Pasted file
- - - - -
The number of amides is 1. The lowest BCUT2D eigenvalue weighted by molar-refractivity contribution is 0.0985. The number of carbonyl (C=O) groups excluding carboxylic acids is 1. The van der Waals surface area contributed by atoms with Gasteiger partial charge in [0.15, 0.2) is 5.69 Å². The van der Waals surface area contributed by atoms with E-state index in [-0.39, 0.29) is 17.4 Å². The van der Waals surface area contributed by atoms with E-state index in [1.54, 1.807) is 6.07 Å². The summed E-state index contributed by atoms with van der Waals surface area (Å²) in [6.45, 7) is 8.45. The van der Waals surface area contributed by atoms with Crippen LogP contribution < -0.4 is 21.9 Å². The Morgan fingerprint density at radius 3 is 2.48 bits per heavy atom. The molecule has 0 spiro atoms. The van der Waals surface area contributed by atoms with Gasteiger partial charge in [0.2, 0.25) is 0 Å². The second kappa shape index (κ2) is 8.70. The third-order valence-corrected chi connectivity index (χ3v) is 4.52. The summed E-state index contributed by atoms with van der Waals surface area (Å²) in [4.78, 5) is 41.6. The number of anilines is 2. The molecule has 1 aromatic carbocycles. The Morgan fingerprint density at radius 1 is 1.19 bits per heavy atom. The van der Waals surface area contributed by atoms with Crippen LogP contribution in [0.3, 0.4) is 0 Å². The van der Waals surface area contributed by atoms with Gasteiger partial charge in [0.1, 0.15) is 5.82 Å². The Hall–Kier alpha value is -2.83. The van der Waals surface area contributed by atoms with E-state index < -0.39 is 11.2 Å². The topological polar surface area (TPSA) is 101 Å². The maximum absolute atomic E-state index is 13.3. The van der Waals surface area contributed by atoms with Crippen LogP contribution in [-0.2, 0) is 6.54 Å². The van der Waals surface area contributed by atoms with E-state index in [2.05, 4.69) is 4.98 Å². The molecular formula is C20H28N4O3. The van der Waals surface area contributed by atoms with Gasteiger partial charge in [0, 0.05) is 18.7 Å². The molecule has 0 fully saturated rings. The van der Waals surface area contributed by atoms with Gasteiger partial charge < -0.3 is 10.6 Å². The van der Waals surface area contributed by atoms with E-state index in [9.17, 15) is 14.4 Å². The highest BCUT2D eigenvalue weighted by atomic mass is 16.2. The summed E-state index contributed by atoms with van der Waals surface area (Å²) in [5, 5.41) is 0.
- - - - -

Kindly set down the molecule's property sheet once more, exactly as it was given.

The number of amides is 1. The lowest BCUT2D eigenvalue weighted by molar-refractivity contribution is 0.0985. The number of carbonyl (C=O) groups excluding carboxylic acids is 1. The van der Waals surface area contributed by atoms with Gasteiger partial charge in [0.15, 0.2) is 5.69 Å². The van der Waals surface area contributed by atoms with E-state index in [-0.39, 0.29) is 17.4 Å². The van der Waals surface area contributed by atoms with E-state index in [1.54, 1.807) is 6.07 Å². The summed E-state index contributed by atoms with van der Waals surface area (Å²) in [6.45, 7) is 8.45. The van der Waals surface area contributed by atoms with Crippen LogP contribution < -0.4 is 21.9 Å². The Morgan fingerprint density at radius 3 is 2.48 bits per heavy atom. The molecule has 0 spiro atoms. The van der Waals surface area contributed by atoms with Gasteiger partial charge in [0.2, 0.25) is 0 Å². The second kappa shape index (κ2) is 8.70. The third-order valence-corrected chi connectivity index (χ3v) is 4.52. The summed E-state index contributed by atoms with van der Waals surface area (Å²) in [4.78, 5) is 41.6. The number of anilines is 2. The molecule has 1 aromatic carbocycles. The Morgan fingerprint density at radius 1 is 1.19 bits per heavy atom. The van der Waals surface area contributed by atoms with Crippen LogP contribution in [0.3, 0.4) is 0 Å². The van der Waals surface area contributed by atoms with Gasteiger partial charge in [0.1, 0.15) is 5.82 Å². The Hall–Kier alpha value is -2.83. The van der Waals surface area contributed by atoms with E-state index < -0.39 is 11.2 Å². The topological polar surface area (TPSA) is 101 Å². The maximum absolute atomic E-state index is 13.3. The van der Waals surface area contributed by atoms with Crippen LogP contribution in [-0.2, 0) is 6.54 Å². The van der Waals surface area contributed by atoms with E-state index in [2.05, 4.69) is 4.98 Å². The molecular formula is C20H28N4O3. The van der Waals surface area contributed by atoms with Gasteiger partial charge in [0, 0.05) is 18.7 Å². The molecule has 0 fully saturated rings. The van der Waals surface area contributed by atoms with Gasteiger partial charge < -0.3 is 10.6 Å². The van der Waals surface area contributed by atoms with E-state index in [9.17, 15) is 14.4 Å². The highest BCUT2D eigenvalue weighted by atomic mass is 16.2. The summed E-state index contributed by atoms with van der Waals surface area (Å²) in [5, 5.41) is 0.